Mayor Sets a Good Example for Substance Abusers

It’s not often you hear stories like that of Mr Rob Ford, the embattled mayor of Toronto, Canada. For the better part of a year, we have been hearing stories about Mr Ford’s penchant for cocaine and alcohol amidst rumours that he is a closet addict. In fact, rumours of a video showing Ford using crack surfaced last May. Those videos were never released to the public. Things quickly changed last week when Ford decided he had had enough.

In light of another video that did go public, Ford decided it was time for him to enter a rehab programme for drug and alcohol addiction. No one knows where he is, but he has told news sources that he is doing fine and plans to be ready for his re-election campaign in October.

Mayor Ford should be commended for at least choosing to seek rehab and being willing to be public about it, even in light of his prominent position. Many other celebrities go off to rehab in complete secrecy, instructing publicists and others to keep quiet. However, Ford, for better or worse, has let it be known he needs help to conquer his demons. At least in that regard, he is setting a good example for others who might also need help.

Denial Doesn’t Work

Mr Ford’s experiences over the last year or so give us some very good insights into addiction. First is the concept of denial. When the rumours of his likely addiction first surfaced last year, Mayor Ford routinely denied he had a problem. He admitted that he used crack ‘once or twice’, but steadfastly maintained he was merely a heavy partier who got out of hand on rare occasions. Such denials are common among substance abusers and addicts.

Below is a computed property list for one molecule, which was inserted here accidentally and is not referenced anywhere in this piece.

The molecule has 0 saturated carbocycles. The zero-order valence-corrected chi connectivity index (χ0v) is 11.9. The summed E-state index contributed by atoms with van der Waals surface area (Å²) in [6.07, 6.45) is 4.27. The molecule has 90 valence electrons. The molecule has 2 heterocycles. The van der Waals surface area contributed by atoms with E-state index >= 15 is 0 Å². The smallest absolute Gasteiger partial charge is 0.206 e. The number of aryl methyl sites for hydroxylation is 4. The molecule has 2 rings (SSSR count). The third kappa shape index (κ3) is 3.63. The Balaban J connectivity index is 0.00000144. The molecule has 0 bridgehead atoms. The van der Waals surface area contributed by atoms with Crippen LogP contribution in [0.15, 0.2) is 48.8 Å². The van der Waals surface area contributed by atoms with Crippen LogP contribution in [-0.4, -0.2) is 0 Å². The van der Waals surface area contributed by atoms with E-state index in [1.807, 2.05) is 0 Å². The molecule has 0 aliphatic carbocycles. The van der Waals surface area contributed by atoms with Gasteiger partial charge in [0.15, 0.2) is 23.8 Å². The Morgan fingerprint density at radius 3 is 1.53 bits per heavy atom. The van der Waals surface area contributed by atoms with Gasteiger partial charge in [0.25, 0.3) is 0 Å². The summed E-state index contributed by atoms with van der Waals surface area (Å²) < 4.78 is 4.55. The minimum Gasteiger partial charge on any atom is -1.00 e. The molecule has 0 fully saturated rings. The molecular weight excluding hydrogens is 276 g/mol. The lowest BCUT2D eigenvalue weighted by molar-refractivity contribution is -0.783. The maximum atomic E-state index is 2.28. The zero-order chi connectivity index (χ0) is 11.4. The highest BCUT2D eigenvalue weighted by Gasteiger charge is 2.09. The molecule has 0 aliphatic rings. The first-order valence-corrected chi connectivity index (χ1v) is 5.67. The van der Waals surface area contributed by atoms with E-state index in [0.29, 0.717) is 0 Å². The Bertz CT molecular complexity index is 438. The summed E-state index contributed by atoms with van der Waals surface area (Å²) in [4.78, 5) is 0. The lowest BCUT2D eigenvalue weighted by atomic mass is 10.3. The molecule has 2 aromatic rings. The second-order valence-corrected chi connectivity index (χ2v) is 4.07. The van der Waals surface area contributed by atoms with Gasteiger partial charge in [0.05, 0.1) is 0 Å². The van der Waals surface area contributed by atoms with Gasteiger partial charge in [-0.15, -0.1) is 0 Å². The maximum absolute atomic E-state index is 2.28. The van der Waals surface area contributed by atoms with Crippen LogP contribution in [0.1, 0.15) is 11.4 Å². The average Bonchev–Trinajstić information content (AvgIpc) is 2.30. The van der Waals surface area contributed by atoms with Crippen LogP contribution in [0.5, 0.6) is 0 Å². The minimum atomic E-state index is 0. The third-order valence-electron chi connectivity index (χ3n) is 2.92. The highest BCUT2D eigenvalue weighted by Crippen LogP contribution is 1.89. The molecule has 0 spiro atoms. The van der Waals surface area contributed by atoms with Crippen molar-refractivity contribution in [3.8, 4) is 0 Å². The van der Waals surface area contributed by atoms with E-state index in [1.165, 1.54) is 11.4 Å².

Unfortunately, it often requires a person to reach the end of his or her rope before he or she is willing to admit a problem exists. This reality is a testament to how powerful mind-altering drugs can be. Individuals will witness the destruction of everything around them and still mistakenly believe they do not have a problem, at least until the bottom drops out on them personally. At that point, it is finally time to get help and addiction advice.

Responsibility for Successful Treatment

The other lesson we can learn from Ford’s experience is the fact that responsibility for successful treatment rests with the individual him/herself. Experts maintain that the only real cure for addiction is permanent abstinence, yet only the addict can decide to remain abstinent.

There have been rumours that Mr Ford has violated some of the rules set down by the rehab centre he has been admitted to. If true, he is already demonstrating an attitude that could lead him right back to drugs and alcohol. Successful treatment requires a recovering addict to be willing to do whatever it takes to recover, even if that means abiding by rules he finds distasteful.

Wherever Mr Ford is seeking treatment, he is likely undergoing a 4 to 12 week programme that includes both detox and rehabilitative therapy. He is likely receiving some sort of one-on-one counselling as well as group counselling and 12-step work. All of the therapeutic tools that would be used to help any other addict are being used with Mr Ford.

We hope Mayor Ford succeeds in his quest to be substance free. If he manages to complete rehab and avoid relapse, it will be one of the most important things he has accomplished in his life. He will also be setting a much better example than he has to date. And that can only be a good thing.

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